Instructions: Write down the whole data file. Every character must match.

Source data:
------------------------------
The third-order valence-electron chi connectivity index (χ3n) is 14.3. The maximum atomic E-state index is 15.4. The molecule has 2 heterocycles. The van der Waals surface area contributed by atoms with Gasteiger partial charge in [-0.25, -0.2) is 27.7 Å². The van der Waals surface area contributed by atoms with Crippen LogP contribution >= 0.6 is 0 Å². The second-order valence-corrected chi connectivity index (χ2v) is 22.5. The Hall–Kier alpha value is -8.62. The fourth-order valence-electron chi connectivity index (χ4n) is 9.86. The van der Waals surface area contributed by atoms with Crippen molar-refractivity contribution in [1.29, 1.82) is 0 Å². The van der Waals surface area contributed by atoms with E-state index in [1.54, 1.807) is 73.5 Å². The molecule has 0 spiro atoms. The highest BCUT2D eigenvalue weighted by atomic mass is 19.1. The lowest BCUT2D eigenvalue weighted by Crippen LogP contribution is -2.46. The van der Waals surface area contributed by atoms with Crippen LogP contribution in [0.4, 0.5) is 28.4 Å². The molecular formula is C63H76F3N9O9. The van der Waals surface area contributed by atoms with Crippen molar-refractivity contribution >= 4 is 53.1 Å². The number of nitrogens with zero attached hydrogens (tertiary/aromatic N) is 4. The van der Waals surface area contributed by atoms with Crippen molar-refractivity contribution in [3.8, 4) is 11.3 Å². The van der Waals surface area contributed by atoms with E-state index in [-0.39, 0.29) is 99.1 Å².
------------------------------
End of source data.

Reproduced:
The third-order valence-electron chi connectivity index (χ3n) is 14.3. The maximum atomic E-state index is 15.4. The molecule has 2 heterocycles. The van der Waals surface area contributed by atoms with Gasteiger partial charge in [-0.25, -0.2) is 27.7 Å². The van der Waals surface area contributed by atoms with Crippen LogP contribution >= 0.6 is 0 Å². The second-order valence-corrected chi connectivity index (χ2v) is 22.5. The Hall–Kier alpha value is -8.62. The fourth-order valence-electron chi connectivity index (χ4n) is 9.86. The van der Waals surface area contributed by atoms with Crippen molar-refractivity contribution in [1.29, 1.82) is 0 Å². The van der Waals surface area contributed by atoms with E-state index in [1.54, 1.807) is 73.5 Å². The molecule has 0 spiro atoms. The highest BCUT2D eigenvalue weighted by atomic mass is 19.1. The lowest BCUT2D eigenvalue weighted by Crippen LogP contribution is -2.46. The van der Waals surface area contributed by atoms with Crippen LogP contribution in [0.4, 0.5) is 28.4 Å². The molecular formula is C63H76F3N9O9. The van der Waals surface area contributed by atoms with Crippen molar-refractivity contribution >= 4 is 53.1 Å². The number of nitrogens with zero attached hydrogens (tertiary/aromatic N) is 4. The van der Waals surface area contributed by atoms with Crippen molar-refractivity contribution in [3.8, 4) is 11.3 Å². The van der Waals surface area contributed by atoms with E-state index in [-0.39, 0.29) is 99.1 Å².